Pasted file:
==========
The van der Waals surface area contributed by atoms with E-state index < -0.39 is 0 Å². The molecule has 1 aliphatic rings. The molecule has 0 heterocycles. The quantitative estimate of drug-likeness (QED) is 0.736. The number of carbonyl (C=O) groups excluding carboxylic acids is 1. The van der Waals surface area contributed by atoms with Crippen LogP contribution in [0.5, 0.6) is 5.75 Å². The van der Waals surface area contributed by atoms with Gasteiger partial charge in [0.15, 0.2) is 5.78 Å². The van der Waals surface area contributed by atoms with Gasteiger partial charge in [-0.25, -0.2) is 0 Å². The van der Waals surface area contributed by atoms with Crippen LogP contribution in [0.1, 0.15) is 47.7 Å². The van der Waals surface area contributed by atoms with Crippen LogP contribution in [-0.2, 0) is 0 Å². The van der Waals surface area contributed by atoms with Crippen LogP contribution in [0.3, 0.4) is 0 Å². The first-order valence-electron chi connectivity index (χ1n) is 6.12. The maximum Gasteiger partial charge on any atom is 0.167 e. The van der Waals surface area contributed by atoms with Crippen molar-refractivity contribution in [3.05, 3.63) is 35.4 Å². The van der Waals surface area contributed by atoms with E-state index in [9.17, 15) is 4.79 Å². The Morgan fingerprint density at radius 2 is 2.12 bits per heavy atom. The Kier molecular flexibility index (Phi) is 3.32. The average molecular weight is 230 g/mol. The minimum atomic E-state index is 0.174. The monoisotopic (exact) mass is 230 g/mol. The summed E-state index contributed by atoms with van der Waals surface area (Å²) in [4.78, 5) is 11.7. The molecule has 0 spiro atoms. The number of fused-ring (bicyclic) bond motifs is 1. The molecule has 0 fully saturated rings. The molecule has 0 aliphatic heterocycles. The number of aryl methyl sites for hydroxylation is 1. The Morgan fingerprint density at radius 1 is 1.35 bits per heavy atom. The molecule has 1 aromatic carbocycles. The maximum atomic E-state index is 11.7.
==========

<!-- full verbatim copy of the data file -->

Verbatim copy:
The van der Waals surface area contributed by atoms with E-state index < -0.39 is 0 Å². The molecule has 1 aliphatic rings. The molecule has 0 heterocycles. The quantitative estimate of drug-likeness (QED) is 0.736. The number of carbonyl (C=O) groups excluding carboxylic acids is 1. The van der Waals surface area contributed by atoms with Crippen LogP contribution in [0.5, 0.6) is 5.75 Å². The van der Waals surface area contributed by atoms with Gasteiger partial charge in [0.15, 0.2) is 5.78 Å². The van der Waals surface area contributed by atoms with Gasteiger partial charge in [-0.25, -0.2) is 0 Å². The van der Waals surface area contributed by atoms with Crippen LogP contribution in [0.1, 0.15) is 47.7 Å². The van der Waals surface area contributed by atoms with Crippen LogP contribution in [-0.2, 0) is 0 Å². The van der Waals surface area contributed by atoms with Crippen LogP contribution in [0.3, 0.4) is 0 Å². The first-order valence-electron chi connectivity index (χ1n) is 6.12. The maximum Gasteiger partial charge on any atom is 0.167 e. The van der Waals surface area contributed by atoms with Crippen molar-refractivity contribution in [3.05, 3.63) is 35.4 Å². The van der Waals surface area contributed by atoms with E-state index in [9.17, 15) is 4.79 Å². The Morgan fingerprint density at radius 2 is 2.12 bits per heavy atom. The Kier molecular flexibility index (Phi) is 3.32. The average molecular weight is 230 g/mol. The minimum atomic E-state index is 0.174. The monoisotopic (exact) mass is 230 g/mol. The summed E-state index contributed by atoms with van der Waals surface area (Å²) in [4.78, 5) is 11.7. The molecule has 0 spiro atoms. The number of fused-ring (bicyclic) bond motifs is 1. The molecule has 0 fully saturated rings. The molecule has 0 aliphatic heterocycles. The number of aryl methyl sites for hydroxylation is 1. The Morgan fingerprint density at radius 1 is 1.35 bits per heavy atom. The molecule has 1 aromatic carbocycles. The maximum atomic E-state index is 11.7.